Holiday was a tragic figure, a life cut short by personal demons worsened by tormentors who realistically had the ability to help her. She had a chance to be that story of triumph, that one-of-a-kind inspiration to win against all odds. But the odds did their very worst to shove her back to the life of hardship and lack of opportunity that she worked so hard to pull herself and her mother from.

Despite her struggles with addiction, Holiday did prove that anything was possible. She did so at the highest levels for a very long time in her very short life. Her talent prevailed and it was that talent, along with her grit and bravery, that secured her place as a legend. That is what she is remembered for. Given all she has been through in her life – the abject poverty, the horrific rape by a neighbor as a child, the compulsion to work as a prostitute at 14 alongside her mother, the discriminatory targeting by those a million times more powerful than she could ever be – it is what she deserves to be remembered for.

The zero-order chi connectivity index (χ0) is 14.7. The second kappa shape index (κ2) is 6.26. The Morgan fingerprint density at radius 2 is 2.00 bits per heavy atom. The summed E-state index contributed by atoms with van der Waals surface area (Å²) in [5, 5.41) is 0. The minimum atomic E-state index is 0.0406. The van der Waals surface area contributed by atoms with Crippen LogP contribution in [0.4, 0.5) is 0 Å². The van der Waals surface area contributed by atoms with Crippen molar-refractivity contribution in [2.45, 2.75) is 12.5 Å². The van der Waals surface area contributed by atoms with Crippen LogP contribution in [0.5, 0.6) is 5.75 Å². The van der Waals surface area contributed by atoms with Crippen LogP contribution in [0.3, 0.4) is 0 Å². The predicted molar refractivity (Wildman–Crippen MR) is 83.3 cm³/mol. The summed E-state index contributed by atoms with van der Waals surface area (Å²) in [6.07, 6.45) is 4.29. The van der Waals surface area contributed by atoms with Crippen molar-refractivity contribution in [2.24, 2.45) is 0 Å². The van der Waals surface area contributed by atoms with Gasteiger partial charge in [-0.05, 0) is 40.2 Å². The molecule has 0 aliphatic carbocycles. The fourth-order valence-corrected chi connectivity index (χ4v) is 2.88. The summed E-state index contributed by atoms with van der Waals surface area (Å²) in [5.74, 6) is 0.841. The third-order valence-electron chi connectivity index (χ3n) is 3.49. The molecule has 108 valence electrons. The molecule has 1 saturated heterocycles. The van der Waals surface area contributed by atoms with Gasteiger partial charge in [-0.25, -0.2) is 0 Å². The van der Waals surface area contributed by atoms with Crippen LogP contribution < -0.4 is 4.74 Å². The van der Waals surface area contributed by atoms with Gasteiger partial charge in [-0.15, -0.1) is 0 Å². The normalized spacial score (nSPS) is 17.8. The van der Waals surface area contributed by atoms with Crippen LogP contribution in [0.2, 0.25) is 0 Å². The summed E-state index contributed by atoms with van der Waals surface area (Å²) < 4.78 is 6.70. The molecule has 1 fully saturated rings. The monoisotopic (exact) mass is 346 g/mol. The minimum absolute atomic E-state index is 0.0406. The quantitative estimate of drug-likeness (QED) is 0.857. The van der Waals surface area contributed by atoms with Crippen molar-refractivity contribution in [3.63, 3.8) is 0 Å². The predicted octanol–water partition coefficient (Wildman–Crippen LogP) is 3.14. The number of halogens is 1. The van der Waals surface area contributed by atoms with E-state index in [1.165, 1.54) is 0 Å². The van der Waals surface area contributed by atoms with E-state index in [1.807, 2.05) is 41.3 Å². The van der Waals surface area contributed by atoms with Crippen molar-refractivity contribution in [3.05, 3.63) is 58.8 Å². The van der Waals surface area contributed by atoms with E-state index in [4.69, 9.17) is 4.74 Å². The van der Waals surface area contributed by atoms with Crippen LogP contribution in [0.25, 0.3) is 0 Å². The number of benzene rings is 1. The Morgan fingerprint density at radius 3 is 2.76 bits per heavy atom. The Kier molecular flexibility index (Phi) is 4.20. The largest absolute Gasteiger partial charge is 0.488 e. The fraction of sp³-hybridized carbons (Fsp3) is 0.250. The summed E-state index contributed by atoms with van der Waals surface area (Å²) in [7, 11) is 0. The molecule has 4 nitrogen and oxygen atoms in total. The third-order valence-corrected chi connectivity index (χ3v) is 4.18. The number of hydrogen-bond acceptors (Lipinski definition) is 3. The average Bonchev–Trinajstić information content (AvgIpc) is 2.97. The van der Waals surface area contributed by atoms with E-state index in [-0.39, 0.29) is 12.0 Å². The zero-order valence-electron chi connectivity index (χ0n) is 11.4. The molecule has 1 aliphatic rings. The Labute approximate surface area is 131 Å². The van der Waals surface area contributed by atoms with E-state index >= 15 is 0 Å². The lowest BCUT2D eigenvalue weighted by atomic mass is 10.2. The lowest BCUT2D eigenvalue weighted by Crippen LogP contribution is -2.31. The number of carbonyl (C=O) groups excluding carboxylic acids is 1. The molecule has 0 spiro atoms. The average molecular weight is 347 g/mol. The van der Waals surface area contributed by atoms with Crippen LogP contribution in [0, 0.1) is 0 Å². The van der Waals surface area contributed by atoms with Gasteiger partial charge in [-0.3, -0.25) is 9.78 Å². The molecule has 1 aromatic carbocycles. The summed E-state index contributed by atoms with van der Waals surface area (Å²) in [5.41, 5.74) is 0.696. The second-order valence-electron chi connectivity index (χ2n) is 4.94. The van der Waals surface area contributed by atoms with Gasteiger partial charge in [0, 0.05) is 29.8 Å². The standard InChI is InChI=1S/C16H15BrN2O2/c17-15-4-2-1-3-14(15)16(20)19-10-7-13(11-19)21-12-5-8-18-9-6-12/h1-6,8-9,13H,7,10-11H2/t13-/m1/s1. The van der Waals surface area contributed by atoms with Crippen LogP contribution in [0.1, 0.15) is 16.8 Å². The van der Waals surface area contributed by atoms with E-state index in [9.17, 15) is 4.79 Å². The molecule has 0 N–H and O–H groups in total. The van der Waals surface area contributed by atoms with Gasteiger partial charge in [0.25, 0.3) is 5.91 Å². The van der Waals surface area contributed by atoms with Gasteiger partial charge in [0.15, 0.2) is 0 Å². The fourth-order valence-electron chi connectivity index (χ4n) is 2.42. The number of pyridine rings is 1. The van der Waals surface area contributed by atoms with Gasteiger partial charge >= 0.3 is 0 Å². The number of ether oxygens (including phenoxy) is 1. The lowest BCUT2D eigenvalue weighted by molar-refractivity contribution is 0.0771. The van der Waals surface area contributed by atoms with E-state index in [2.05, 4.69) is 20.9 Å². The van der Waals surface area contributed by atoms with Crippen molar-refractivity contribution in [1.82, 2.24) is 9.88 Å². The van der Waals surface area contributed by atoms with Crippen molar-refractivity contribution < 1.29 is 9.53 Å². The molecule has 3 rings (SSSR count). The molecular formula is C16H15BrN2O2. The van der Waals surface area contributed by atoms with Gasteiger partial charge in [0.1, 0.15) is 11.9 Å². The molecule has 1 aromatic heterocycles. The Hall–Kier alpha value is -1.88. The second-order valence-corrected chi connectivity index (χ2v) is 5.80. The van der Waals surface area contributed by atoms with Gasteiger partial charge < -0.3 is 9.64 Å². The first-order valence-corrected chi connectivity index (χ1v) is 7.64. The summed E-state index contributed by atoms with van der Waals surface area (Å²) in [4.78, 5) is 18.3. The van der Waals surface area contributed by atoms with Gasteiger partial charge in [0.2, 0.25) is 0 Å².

Billie Holiday NYC jazz club

Billie Holiday at the Downbeat club, a jazz club in New York City, February 1947. Photo via the William P. Gottlieb Collection at the Library of Congress

In 1958, Frank Sinatra said, “Billie Holiday…was, and still remains, the greatest single musical influence on me … [and] is unquestionably the most important influence on American popular singing in the last twenty years.” Sinatra knew. He got it right. And so, too, have some with the stature to remember her properly.

Eonline’s article states that “Holiday’s 1939 recording [of Strange Fruit] was inducted into the Grammy Hall of Fame in 1978 and the Library of Congress selected it for preservation in the National Recording Registry in 2002.” She was posthumously inducted into the Women’s Hall of Fame in 2011, the Nesuhi Ertugan Jazz Hall of Fame in 2004, and the Grammy and Rock and Roll halls in 2000. She was awarded with the Grammy Awards Lifetime Achievement Award in 1987 and received a star on the Walk of Fame in 1986. Time Magazine named Strange Fruit the Song of the Century. The US Postal Service honored her with a stamp in 1994. Sinatra recorded the song Lady Day in 1970 as a tribute. Langston Hughes wrote a poem for her titled Song for Billie Holiday.

All of it well deserved. Quite the legacy for Lady Day.